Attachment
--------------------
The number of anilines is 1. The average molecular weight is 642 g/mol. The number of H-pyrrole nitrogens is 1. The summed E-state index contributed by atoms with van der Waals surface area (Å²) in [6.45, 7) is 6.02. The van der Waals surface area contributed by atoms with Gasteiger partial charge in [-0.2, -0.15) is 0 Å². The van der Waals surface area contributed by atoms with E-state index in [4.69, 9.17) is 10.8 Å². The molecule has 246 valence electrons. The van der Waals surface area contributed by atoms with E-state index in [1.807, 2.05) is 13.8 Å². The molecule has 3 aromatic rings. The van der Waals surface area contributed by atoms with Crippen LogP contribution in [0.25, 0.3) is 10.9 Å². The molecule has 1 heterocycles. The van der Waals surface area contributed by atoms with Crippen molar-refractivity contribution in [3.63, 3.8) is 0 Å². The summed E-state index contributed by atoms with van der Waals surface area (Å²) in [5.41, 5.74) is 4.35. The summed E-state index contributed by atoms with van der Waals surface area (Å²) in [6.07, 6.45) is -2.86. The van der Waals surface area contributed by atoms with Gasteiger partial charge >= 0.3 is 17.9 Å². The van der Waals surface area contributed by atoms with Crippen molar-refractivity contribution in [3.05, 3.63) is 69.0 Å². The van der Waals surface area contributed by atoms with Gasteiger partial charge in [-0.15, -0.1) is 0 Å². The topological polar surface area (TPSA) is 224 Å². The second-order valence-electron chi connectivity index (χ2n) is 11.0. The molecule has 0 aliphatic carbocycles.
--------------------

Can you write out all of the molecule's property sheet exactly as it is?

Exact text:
The number of anilines is 1. The average molecular weight is 642 g/mol. The number of H-pyrrole nitrogens is 1. The summed E-state index contributed by atoms with van der Waals surface area (Å²) in [6.45, 7) is 6.02. The van der Waals surface area contributed by atoms with Gasteiger partial charge in [-0.2, -0.15) is 0 Å². The van der Waals surface area contributed by atoms with E-state index in [4.69, 9.17) is 10.8 Å². The molecule has 246 valence electrons. The van der Waals surface area contributed by atoms with E-state index in [1.807, 2.05) is 13.8 Å². The molecule has 3 aromatic rings. The van der Waals surface area contributed by atoms with Crippen LogP contribution in [0.25, 0.3) is 10.9 Å². The molecule has 1 heterocycles. The van der Waals surface area contributed by atoms with Crippen molar-refractivity contribution in [3.63, 3.8) is 0 Å². The summed E-state index contributed by atoms with van der Waals surface area (Å²) in [5.41, 5.74) is 4.35. The summed E-state index contributed by atoms with van der Waals surface area (Å²) in [6.07, 6.45) is -2.86. The van der Waals surface area contributed by atoms with Gasteiger partial charge >= 0.3 is 17.9 Å². The van der Waals surface area contributed by atoms with Crippen molar-refractivity contribution in [3.05, 3.63) is 69.0 Å². The van der Waals surface area contributed by atoms with Gasteiger partial charge in [-0.15, -0.1) is 0 Å². The topological polar surface area (TPSA) is 224 Å². The second-order valence-electron chi connectivity index (χ2n) is 11.0. The molecule has 0 aliphatic carbocycles.